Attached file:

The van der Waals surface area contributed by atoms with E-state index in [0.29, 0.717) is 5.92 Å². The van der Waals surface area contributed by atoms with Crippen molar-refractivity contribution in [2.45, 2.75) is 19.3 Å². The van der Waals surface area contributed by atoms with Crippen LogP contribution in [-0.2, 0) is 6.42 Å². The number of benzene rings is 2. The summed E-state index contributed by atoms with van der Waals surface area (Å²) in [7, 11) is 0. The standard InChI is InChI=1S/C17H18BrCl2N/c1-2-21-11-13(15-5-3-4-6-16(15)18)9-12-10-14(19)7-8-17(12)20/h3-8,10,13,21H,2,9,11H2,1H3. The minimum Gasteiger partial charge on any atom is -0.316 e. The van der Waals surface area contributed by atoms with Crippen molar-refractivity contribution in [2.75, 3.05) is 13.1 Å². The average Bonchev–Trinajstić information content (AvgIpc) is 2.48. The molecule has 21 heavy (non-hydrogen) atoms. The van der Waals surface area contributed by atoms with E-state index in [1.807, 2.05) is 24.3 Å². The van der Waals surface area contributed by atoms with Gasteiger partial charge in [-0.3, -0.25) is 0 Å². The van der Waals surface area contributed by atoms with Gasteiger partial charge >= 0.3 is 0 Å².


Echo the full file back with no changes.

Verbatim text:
The van der Waals surface area contributed by atoms with E-state index in [0.29, 0.717) is 5.92 Å². The van der Waals surface area contributed by atoms with Crippen molar-refractivity contribution in [2.45, 2.75) is 19.3 Å². The van der Waals surface area contributed by atoms with Crippen LogP contribution in [-0.2, 0) is 6.42 Å². The number of benzene rings is 2. The summed E-state index contributed by atoms with van der Waals surface area (Å²) in [7, 11) is 0. The standard InChI is InChI=1S/C17H18BrCl2N/c1-2-21-11-13(15-5-3-4-6-16(15)18)9-12-10-14(19)7-8-17(12)20/h3-8,10,13,21H,2,9,11H2,1H3. The minimum Gasteiger partial charge on any atom is -0.316 e. The van der Waals surface area contributed by atoms with Crippen molar-refractivity contribution in [2.75, 3.05) is 13.1 Å². The average Bonchev–Trinajstić information content (AvgIpc) is 2.48. The molecule has 21 heavy (non-hydrogen) atoms. The van der Waals surface area contributed by atoms with E-state index in [1.807, 2.05) is 24.3 Å². The van der Waals surface area contributed by atoms with Gasteiger partial charge in [-0.3, -0.25) is 0 Å². The van der Waals surface area contributed by atoms with Gasteiger partial charge >= 0.3 is 0 Å².